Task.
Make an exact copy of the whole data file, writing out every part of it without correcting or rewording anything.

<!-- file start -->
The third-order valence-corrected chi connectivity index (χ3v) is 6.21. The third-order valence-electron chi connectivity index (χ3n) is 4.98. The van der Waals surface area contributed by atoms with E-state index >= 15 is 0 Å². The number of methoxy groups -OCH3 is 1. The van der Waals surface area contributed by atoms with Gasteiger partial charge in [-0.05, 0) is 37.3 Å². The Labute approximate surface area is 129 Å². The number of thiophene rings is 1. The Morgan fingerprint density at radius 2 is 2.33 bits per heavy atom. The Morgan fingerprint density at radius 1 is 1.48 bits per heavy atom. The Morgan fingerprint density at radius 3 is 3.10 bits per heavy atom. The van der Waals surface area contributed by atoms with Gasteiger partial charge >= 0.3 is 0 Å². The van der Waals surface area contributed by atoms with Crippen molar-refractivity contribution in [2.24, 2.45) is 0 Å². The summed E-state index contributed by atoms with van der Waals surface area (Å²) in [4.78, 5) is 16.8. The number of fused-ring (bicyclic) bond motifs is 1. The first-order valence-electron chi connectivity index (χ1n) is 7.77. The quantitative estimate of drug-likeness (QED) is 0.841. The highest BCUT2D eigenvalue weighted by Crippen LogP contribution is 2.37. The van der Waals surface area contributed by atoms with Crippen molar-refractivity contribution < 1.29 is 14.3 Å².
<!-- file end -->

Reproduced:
The third-order valence-corrected chi connectivity index (χ3v) is 6.21. The third-order valence-electron chi connectivity index (χ3n) is 4.98. The van der Waals surface area contributed by atoms with E-state index >= 15 is 0 Å². The number of methoxy groups -OCH3 is 1. The van der Waals surface area contributed by atoms with Gasteiger partial charge in [-0.05, 0) is 37.3 Å². The Labute approximate surface area is 129 Å². The number of thiophene rings is 1. The Morgan fingerprint density at radius 2 is 2.33 bits per heavy atom. The Morgan fingerprint density at radius 1 is 1.48 bits per heavy atom. The Morgan fingerprint density at radius 3 is 3.10 bits per heavy atom. The van der Waals surface area contributed by atoms with Gasteiger partial charge >= 0.3 is 0 Å². The van der Waals surface area contributed by atoms with Crippen molar-refractivity contribution in [2.24, 2.45) is 0 Å². The summed E-state index contributed by atoms with van der Waals surface area (Å²) in [4.78, 5) is 16.8. The number of fused-ring (bicyclic) bond motifs is 1. The first-order valence-electron chi connectivity index (χ1n) is 7.77. The quantitative estimate of drug-likeness (QED) is 0.841. The highest BCUT2D eigenvalue weighted by Crippen LogP contribution is 2.37. The van der Waals surface area contributed by atoms with Crippen molar-refractivity contribution < 1.29 is 14.3 Å².